Johann Rudolf Glauber

Johann Rudolf Glauber
Born 1604?
Karlstadt am Main, Germany
Died 10 March 1670(1670-03-10) (aged 66)
Amsterdam, Netherlands
Nationality German-Dutch
Known for "Glauber's salt"

Johann Rudolf Glauber (10 March 1604 10 March 1670) was a German-Dutch alchemist and chemist. Some historians of science have described him as one of the first chemical engineers.[1] His discovery of sodium sulfate in 1625 led to the compound being named after him: "Glauber's salt".


Born in 1604 in Karlstadt am Main, the son of a barber, he was one of a large family and did not finish school, but is thought to have studied pharmacy and visited laboratories.[2] He said that he was glad that he had not suffered the grind of high school but had instead learned by experience. He lived in Vienna (1625), Salzburg, Giessen, Wertheim (1649–1651), Kitzingen (1651–1655), Basel, Paris, Frankfurt am Main, Cologne and Amsterdam (1640–1644, 1646–1649, 1656-death). He worked first manufacturing mirrors and later for two periods as Apothecary to the court in Giessen, the second time as the Chief Apothecary, leaving because of the Thirty Years War. In Amsterdam he built up a business manufacturing pharmaceuticals (including chemicals such as Glauber's salt). This led to both great financial success and in 1649 bankruptcy, which is the reason for his move from Amsterdam to Wertheim.

He married twice, and with his second wife Helena Cornelius (married 1641) had eight children. His son Johannes Glauber probably helped him with his engraved illustrations.

In 1660 he became seriously ill, which has been attributed to poisoning from the various heavy metals used in his work,[3] and in 1666 was crippled by a fall from a wagon and was confined to bed for the rest of his life. As a result he had to sell off books and equipment to provide for his family. He died on 16 March 1670 in Amsterdam.


Glauber carried out studies on the chemistry of wine production and had commercial success by licensing improvements. He was also an apothecary, supplying medicines, and known for providing free medical treatment to the poor. He is known for his contributions to inorganic chemistry and the fact that he was able to live from the proceeds of chemical production based upon his discoveries, and was thus an industrial chemist. His improvements to chemical processes and equipment (notably furnaces and distillation devices[4]) make him an early chemical engineer.[1]

He was first to produce concentrated hydrochloric acid in 1625 by combining sulfuric acid and table salt. He also made an improved process for the manufacture of nitric acid in 1648, by heating potassium nitrate with concentrated sulphuric acid. His production of sodium sulfate, which he called sal mirabilis or "wonderful salt", brought him fame and the honour of being named "Glauber's salt". It was an effective but relatively safe laxative at a time when purging (emptying the digestive tract) was a popular treatment for many diseases.[5]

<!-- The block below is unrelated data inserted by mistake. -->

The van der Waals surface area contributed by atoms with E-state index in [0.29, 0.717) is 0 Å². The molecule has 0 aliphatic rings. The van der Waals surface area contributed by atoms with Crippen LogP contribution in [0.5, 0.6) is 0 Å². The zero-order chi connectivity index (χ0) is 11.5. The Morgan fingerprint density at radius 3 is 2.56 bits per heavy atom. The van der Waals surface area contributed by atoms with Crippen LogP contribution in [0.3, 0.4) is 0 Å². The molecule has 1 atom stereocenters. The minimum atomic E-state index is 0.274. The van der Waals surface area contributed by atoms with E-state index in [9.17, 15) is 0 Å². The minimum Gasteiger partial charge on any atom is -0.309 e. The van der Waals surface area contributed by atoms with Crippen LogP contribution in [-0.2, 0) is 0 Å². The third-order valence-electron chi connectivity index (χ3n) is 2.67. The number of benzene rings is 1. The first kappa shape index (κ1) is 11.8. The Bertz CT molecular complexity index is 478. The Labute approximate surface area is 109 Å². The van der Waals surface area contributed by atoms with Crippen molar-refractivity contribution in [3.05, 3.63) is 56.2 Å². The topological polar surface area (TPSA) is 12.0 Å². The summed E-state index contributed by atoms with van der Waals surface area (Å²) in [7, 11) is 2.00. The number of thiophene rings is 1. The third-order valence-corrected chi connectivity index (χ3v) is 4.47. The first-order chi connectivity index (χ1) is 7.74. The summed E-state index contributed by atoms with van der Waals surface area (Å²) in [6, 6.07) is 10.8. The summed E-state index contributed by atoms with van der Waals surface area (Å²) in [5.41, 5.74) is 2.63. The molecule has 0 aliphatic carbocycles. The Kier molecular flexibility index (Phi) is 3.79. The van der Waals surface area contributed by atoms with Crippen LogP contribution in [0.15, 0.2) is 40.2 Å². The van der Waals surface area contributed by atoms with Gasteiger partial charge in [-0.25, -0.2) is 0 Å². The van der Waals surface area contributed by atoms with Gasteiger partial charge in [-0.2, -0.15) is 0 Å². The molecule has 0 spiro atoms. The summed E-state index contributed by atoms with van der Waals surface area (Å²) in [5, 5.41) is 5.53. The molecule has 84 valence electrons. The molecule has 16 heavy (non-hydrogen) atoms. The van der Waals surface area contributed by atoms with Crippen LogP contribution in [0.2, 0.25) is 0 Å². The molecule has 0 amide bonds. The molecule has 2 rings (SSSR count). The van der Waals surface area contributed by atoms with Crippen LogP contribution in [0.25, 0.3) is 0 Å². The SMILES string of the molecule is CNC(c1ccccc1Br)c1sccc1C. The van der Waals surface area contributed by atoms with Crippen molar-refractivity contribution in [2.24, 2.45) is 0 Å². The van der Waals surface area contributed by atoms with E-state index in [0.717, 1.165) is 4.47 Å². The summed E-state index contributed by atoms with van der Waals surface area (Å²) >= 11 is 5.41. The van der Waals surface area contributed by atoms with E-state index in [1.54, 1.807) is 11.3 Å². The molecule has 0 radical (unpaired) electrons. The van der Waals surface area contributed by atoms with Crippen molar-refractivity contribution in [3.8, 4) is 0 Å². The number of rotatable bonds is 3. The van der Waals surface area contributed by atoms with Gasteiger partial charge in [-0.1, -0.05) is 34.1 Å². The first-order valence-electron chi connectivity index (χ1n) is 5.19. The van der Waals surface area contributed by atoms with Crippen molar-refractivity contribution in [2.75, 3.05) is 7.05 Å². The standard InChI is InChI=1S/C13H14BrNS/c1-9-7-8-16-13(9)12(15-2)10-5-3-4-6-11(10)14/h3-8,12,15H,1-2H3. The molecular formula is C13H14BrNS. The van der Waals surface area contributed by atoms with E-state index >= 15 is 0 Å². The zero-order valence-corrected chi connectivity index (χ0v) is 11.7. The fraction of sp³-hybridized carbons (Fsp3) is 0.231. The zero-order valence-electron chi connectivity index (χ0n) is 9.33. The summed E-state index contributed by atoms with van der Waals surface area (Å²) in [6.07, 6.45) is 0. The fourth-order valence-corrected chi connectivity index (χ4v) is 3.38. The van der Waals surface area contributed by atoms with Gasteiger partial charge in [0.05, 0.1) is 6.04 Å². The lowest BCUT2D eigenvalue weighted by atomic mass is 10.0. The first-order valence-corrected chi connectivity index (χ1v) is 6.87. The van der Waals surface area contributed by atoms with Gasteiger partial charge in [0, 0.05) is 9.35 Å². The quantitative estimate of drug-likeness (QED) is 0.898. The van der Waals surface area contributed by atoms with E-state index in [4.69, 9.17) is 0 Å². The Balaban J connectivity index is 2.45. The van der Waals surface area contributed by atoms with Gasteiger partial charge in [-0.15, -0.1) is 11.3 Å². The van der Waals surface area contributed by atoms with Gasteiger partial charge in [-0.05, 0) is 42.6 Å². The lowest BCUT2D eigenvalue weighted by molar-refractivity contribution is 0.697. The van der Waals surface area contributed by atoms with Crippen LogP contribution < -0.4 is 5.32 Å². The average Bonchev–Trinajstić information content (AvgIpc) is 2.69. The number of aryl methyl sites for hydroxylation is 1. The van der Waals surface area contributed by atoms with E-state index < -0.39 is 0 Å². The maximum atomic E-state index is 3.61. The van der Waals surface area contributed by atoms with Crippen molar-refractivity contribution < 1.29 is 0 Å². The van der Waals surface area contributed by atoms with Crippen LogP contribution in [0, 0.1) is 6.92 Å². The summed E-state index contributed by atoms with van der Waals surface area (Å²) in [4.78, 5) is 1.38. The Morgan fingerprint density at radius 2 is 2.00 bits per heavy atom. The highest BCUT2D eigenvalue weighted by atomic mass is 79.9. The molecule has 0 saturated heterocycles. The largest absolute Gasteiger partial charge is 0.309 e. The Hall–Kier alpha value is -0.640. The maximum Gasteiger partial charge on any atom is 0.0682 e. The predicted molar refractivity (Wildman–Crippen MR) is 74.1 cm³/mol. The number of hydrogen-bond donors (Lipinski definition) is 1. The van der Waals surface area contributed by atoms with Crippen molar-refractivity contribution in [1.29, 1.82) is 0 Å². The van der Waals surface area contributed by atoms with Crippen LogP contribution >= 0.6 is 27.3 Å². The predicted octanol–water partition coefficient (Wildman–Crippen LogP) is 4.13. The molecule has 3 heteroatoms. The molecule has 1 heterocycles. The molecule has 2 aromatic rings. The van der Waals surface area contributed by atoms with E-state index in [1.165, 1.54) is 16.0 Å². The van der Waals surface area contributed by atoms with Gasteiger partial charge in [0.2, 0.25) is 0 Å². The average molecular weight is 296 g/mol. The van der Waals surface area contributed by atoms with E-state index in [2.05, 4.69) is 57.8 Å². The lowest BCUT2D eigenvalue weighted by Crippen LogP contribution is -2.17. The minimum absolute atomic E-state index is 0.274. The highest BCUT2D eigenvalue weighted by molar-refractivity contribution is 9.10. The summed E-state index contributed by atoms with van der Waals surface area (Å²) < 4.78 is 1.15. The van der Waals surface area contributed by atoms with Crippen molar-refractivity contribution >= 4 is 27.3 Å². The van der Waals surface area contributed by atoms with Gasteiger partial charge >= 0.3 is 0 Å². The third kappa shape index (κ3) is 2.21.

The chemical garden (or silica garden) was first observed by Glauber and described by him in 1646.[4] In its original form, the chemical garden involved the introduction of ferrous chloride (FeCl2) crystals into a solution of potassium silicate (K2SiO3, water glass).

He was the first to synthesize and isolate antimony trichloride, arsenic trichloride, tin tetrachloride and zinc chloride.

In addition he wrote about 40 books. A visionary one is Dess Teutschlands Wohlfahrt (Germany's Prosperity) in which he proposed the chemical industries as a means for Germany's economic recovery after the Thirty Years War.

Selected publications

Apologia contra mendaces Christophori Farnneri, 1655

External sources

Further reading

Notes and references

  1. 1 2 Skolnik, Herman (1982). Furter, William F., ed. A Century of Chemical Engineering. New York: Plenum Press. p. 230. ISBN 0-306-40895-3. Some historians of science consider Glauber as one of the first chemical engineers as he developed processes for the manufacture of sulfuric,nitric, acetic, and hydrochloric acids
  2. This section incorporates material from the German Wikipedia and the Galileo Project which are referenced to German sources
  3. Mercury was used in silvering mirrors and also in medicine. Arsenic and antimony were used in medicines. Lead was used in the preparation of acids. These are all cumulative poisons.
  4. 1 2 Glauber, Johann Rudolf (1646). Furni Novi Philosophici. Amsterdam. OCLC 5515255.
  5. Martini, Albert (27 May 2015). The Renaissance of Science: The Story of the Cell and Biology. Albert Martini. p. 288. ISBN 978-0-692-48512-5.
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